This research examines the challenges of blending digital, distance and vocational learning for non-traditional and low socioeconomic status students who are new to university education. A survey of students in vocational primary education and early years qualifications in a distance university is illuminated by interviews with individual students and video diaries recorded by them during module study. Areas of challenge include: where and when to go online, finding support for digital study, navigating virtual learning environments and knowing what is relevant, technologies in the workplace, making connections between workplace technologies and [information and communication technology] ICT for study, and storing and organising digital information. As university education goes increasingly online, the research aims to improve institutional awareness and provision for widening participation, and makes suggestions for improving the experience of digital distance vocational learning.
This research examines the challenges of blending digital, distance and vocational learning for non-traditional and low ... Show Full Abstract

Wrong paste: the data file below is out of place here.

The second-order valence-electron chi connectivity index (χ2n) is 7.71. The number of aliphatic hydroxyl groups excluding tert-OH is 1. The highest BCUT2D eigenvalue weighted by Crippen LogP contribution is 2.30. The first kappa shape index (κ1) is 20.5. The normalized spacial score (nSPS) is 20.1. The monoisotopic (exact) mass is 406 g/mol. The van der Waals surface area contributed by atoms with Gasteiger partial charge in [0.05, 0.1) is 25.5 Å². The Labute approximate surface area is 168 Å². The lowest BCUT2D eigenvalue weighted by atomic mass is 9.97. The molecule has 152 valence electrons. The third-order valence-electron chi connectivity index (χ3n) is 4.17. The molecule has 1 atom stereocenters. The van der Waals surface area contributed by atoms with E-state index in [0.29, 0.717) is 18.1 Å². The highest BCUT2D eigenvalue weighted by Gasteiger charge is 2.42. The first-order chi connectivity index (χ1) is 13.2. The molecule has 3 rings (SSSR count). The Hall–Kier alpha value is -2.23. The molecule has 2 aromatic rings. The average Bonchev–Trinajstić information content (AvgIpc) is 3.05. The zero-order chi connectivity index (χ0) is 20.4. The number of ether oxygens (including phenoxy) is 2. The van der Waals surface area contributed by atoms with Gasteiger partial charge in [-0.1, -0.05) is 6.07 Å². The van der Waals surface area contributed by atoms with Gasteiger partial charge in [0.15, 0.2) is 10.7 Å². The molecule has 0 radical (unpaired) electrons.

- Mobile learning for colleges of education in Nigeria: an educational analysis
The world has passed through different phases of technology enhanced learning ranging from distance learning to mobile learning, an extension of e-learning. Currently, attention is drawn towards location-aware, context-aware and ubiquitous learning systems. The slow pace of development in Nigeria has hindered technologically enhanced learning in institutions of higher learning. The purpose of this paper was to assess the status of mobile learning in institutions of higher learning in Nigeria. The study adopted a theoretical approach by reviewing the possibilities and applications of mobile learning systems globally and in particular Nigeria.
The world has passed through different phases of technology enhanced learning ranging from distance learning to mobile ... Show Full Abstract